This same difficult period in the history of the Chosen People also brought further mysterious manifestations of God’s designs for the salvation of mankind. Salvation was to be wrought by a Servant of God Who would be a King; a King, strangely enough, Who would be poor, too poor to ride upon a horse or a camel; a King Who would ride upon an ass and a colt, the foal of an ass; a King Who would be despised by His own people and valued at only thirty pieces of silver; a King Who would be pierced by His own people; but still a King Who would gain the allegiance of the Gentiles, that is, the non-Israelitic nations of the world.


Perhaps the most significant of the divine messages to the Chosen People at this time was the revelation of God’s ardent desire to be with His people, to dwell in their midst. When the prophets urge the people to rebuild the Temple they encourage the people with the thought: The Lord is with you, and the Lord Himself will come and dwell in your midst.

This recalls the reality of God’s presence to His people in the wilderness, when He rested on the Ark of the Covenant, a pillar of cloud by day and a pillar of fire by night. It recalls the reality of God’s presence in the Holy of Holies in Solomon’s Temple. Though the people fail Him, reject Him, despise Him, still God pursues them.


In the prophetic messages of this period it is possible to see the extreme poignancy of God’s love for mankind. From Abraham to Malachias God sought only to bring blessings to His Chosen People, and through them to the world. But, in spite of all His mercies and in the face of the wonders which He performed for them, the pleasures and comforts as well as the trials and cares of this sad human world proved too much for them. But God would not abandon His designs. Even though He knows that His Chosen People will reject Him and abandon Him, He still promises to redeem both them and the other nations of mankind. God’s love for men is the love of a father for his children; it is even more than this, it is the love of a lover giving the totality of Himself for His beloved.”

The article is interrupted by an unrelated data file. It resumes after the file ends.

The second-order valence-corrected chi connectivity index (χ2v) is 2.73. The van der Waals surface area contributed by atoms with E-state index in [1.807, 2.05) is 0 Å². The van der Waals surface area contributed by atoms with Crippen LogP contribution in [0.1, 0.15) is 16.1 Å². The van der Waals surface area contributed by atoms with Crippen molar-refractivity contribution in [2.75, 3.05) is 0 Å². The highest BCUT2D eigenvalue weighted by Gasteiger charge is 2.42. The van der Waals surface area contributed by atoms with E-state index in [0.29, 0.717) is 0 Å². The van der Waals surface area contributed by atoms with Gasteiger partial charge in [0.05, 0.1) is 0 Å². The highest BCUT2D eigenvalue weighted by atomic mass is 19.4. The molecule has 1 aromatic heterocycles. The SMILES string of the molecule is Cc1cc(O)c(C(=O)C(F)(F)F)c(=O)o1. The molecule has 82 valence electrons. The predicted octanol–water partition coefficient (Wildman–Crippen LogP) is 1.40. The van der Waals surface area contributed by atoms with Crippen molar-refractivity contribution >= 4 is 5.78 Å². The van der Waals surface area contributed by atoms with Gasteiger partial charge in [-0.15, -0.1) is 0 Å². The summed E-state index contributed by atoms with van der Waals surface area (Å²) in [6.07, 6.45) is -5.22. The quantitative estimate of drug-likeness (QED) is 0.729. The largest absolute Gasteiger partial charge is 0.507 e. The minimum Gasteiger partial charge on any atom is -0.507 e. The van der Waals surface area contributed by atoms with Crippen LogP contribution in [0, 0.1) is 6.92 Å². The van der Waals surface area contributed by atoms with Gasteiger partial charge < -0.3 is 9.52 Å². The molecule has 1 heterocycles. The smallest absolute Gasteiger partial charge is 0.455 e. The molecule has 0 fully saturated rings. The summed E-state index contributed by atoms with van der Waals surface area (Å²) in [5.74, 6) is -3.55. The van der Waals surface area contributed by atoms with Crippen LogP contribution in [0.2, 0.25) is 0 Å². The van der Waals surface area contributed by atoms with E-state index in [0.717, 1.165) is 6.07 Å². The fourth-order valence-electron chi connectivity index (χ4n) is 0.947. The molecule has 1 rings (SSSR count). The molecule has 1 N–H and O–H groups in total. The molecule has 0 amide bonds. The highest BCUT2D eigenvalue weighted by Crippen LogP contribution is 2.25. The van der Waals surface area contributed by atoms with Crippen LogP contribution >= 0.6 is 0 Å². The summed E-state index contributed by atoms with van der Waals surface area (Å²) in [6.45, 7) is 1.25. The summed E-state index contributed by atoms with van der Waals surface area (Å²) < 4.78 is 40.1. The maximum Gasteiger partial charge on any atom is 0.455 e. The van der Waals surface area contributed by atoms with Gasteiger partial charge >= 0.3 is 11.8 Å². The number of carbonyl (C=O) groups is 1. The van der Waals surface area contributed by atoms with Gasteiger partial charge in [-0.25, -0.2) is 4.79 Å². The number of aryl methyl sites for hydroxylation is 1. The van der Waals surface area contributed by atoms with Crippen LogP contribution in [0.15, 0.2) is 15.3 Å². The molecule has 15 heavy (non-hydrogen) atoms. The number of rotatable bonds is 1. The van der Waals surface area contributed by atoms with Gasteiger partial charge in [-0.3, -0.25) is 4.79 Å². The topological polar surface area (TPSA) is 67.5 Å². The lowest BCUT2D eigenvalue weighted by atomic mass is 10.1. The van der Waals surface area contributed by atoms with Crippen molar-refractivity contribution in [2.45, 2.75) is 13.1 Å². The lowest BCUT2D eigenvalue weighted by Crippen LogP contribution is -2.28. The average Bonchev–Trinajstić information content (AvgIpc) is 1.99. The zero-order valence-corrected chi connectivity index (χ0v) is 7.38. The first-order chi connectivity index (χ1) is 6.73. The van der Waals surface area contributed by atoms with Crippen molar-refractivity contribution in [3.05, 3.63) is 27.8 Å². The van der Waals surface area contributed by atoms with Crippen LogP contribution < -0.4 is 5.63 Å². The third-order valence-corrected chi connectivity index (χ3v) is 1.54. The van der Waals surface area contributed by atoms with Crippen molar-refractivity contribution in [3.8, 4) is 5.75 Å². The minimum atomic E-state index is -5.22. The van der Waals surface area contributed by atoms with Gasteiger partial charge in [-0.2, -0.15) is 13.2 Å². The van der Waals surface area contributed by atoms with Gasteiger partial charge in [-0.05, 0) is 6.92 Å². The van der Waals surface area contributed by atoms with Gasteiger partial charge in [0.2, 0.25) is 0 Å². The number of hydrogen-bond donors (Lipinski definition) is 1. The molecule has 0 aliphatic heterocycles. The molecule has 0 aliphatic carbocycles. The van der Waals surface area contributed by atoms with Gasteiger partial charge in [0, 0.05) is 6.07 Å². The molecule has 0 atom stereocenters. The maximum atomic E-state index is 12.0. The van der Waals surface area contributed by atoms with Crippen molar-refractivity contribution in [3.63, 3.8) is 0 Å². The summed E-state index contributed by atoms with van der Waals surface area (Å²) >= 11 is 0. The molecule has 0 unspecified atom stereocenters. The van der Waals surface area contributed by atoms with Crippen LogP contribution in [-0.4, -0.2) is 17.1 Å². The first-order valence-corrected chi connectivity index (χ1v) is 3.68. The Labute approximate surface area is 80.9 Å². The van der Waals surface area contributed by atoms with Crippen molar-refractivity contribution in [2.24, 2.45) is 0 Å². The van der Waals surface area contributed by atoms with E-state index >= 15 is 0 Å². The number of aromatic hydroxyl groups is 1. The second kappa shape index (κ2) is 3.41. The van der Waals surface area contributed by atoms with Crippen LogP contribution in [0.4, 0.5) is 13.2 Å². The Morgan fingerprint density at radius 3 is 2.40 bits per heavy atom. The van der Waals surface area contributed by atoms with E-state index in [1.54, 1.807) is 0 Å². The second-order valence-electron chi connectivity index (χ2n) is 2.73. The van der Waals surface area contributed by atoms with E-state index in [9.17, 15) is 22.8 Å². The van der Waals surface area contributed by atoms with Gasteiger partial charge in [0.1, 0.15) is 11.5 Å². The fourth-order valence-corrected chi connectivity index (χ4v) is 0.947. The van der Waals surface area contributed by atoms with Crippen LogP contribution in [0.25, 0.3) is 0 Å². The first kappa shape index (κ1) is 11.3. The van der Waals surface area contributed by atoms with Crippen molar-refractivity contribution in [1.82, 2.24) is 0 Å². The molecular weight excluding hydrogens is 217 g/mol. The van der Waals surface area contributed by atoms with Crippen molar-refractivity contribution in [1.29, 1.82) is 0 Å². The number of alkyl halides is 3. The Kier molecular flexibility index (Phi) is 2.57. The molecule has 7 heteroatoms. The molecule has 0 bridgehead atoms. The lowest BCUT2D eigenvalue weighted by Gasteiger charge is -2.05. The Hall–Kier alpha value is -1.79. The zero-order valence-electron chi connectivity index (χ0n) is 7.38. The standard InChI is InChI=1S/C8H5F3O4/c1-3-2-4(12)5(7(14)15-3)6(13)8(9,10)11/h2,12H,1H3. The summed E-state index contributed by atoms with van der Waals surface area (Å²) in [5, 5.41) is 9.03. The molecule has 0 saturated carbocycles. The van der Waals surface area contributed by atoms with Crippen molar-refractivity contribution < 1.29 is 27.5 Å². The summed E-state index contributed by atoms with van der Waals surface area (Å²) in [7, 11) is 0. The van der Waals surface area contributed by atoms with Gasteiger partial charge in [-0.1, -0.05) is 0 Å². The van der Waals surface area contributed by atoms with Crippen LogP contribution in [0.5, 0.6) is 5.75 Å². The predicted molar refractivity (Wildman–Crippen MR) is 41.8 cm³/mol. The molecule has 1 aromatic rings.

– Rev. Martin J. Healy S.T.D., 1959


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Paul stood up in the synagogue at Antioch in Pisidia, held up a hand for silence and began to speak: “My brothers, sons of Abraham’s race, and all you who fear God, this message of salvation is meant for you. What the people of Jerusalem and their rulers did, though they did not realise it, was in fact to fulfil the prophecies read on every sabbath. Though they found nothing to justify his death, they condemned him and asked Pilate to have him executed. When they had carried out everything that scripture foretells about him they took him down from the tree and buried him in a tomb. But God raised him from the dead, and for many days he appeared to those who had accompanied him from Galilee to Jerusalem: and it is these same companions of his who are now his witnesses before our people.

“We have come here to tell you the Good News. It was to our ancestors that God made the promise but it is to us, their children, that he has fulfilled it, by raising Jesus from the dead. As scripture says in the first psalm: You are my son: today I have become your father.”

V. The word of the Lord.
R. Thanks be to God.


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I hear so many disparaging me,
“‘Terror from every side!’
Denounce him! Let us denounce him!”
All those who used to be my friends
watched for my downfall,
“Perhaps he will be seduced into error.
Then we will master him
and take our revenge!”

But the Lord is at my side, a mighty hero;
my opponents will stumble, mastered,
confounded by their failure;
everlasting, unforgettable disgrace will be theirs.
But you, Lord of hosts, you who probe with justice,
who scrutinise the loins and heart,
let me see the vengeance you will take on them,
for I have committed my cause to you.
Sing to the Lord,
praise the Lord,
for he has delivered the soul of the needy
from the hands of evil men.

V. The word of the Lord.
R. Thanks be to God.